TNM Device Offers Drug-free Relief
As the call for effective migraine treatment gets attention through events like Shades for Migraine Day on June 21, a new migraine treatment has quietly been granted approval for in-home use by the Food and Drug Administration. The trial’s medical director, Lesco Rogers, M.D., is a pain management specialist at Physician Partners of America Pain Relief Group – Winter Haven.
Rogers led the triple-blind clinical trial for the device over three years at Duke University while serving on its Anesthesia and Pain Management department faculty. The device is called a ThermoNeuroModulation Device or TNM. The FDA granted approval in March 2018.
Eighty-one study participants in the United States and United Kingdom reported that the device cut the number of migraine days in half – from 7 or 8 days a month to about 3 days – and they used less medication.
New Migraine Treatment, Old Technology
This new migraine treatment does not use pain medication, which can make headaches worse. It is instead based on an old technique known as caloric vestibular stimulation.
“The technology has been around for 100 years, using warm and cool water instilled into the ear canal to diagnose brain injuries and balance dysfunctions,” Dr. Rogers said.
This new migraine treatment consists of a headphone style device connected to a desktop controller. Through the programmed controller an electronic signal leads to the delivery of warm and cool currents to the ear canal. It aims to provide minimally invasive and drug-free treatment for home use, under physician direction.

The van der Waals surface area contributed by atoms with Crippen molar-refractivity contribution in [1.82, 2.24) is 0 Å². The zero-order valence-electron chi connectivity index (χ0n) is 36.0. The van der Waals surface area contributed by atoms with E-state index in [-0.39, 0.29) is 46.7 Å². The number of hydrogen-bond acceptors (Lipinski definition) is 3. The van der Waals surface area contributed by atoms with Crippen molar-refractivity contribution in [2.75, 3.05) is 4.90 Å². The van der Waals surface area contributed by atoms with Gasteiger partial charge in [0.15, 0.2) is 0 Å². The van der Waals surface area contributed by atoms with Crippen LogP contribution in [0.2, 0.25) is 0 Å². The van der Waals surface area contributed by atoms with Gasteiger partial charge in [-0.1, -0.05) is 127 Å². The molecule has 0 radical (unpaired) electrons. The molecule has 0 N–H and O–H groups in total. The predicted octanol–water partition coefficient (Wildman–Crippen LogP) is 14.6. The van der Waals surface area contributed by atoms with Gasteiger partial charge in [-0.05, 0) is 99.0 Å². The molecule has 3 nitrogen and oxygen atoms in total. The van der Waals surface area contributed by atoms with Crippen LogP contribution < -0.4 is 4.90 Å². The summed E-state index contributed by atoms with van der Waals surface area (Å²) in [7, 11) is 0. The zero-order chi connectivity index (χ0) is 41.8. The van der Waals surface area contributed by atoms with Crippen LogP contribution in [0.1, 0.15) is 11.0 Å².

Practical Treatments at PPOA
While the next phase of the study continues, Dr. Rogers treats migraine in other ways. In his role as a pain management physician, he takes a multi-disciplinary approach and stays on the cutting edge of available treatments.
“Migraine is a stress-driven process. If you’re predisposed to it and add stressors, you need a complete plan to treat it,” he says. That includes being proactive, such as eating a healthy diet, getting plenty of sleep and handling stressful situations more effectively.
Anti-nausea and anti-inflammatory medications taken before the onset of a migraine are also helpful in patients who typically get one to two attacks per month. “People often make the mistake of waiting until it’s too late,” Dr. Rogers says.
The newest class of medication, an antibody therapy, is also showing promise. For severe, more frequent cases, epidurals, occipital nerve blocks and occipital nerve stimulator implants are possibilities that that can be discussed with a pain specialist.
One type of drug that does not work is opioid painkillers. They create a rebound headache and can lead to addiction. “You’re taking something that helps you but as you take more, the headache gets worse,” said Dr. Rogers.
He and Physician Partners of America specialists offer a range of migraine treatments that do not include opioids.
About Dr. Rogers
A native of London, Dr. Rogers earned his Bachelor of Science at Lehman College, City University of New York, New York, N.Y. He received his medical degree from the Dartmouth College Geisel School of Medicine in Hanover, N.H.
He completed his internship at University Hospital, New York Medical College, Westchester County Medical Center, New York, N.Y.
He completed his residency, becoming chief resident in anesthesiology, at the Robert Wood Johnson University Hospital in New Brunswick, NJ. He followed this with a fellowship in interventional pain management and anesthesiology at Georgetown University Hospital, Washington, D.C.
He served as a faculty member of the internationally renowned Michigan Headache and Neurological Institute, and the Duke University Pain and Palliative Care Clinic.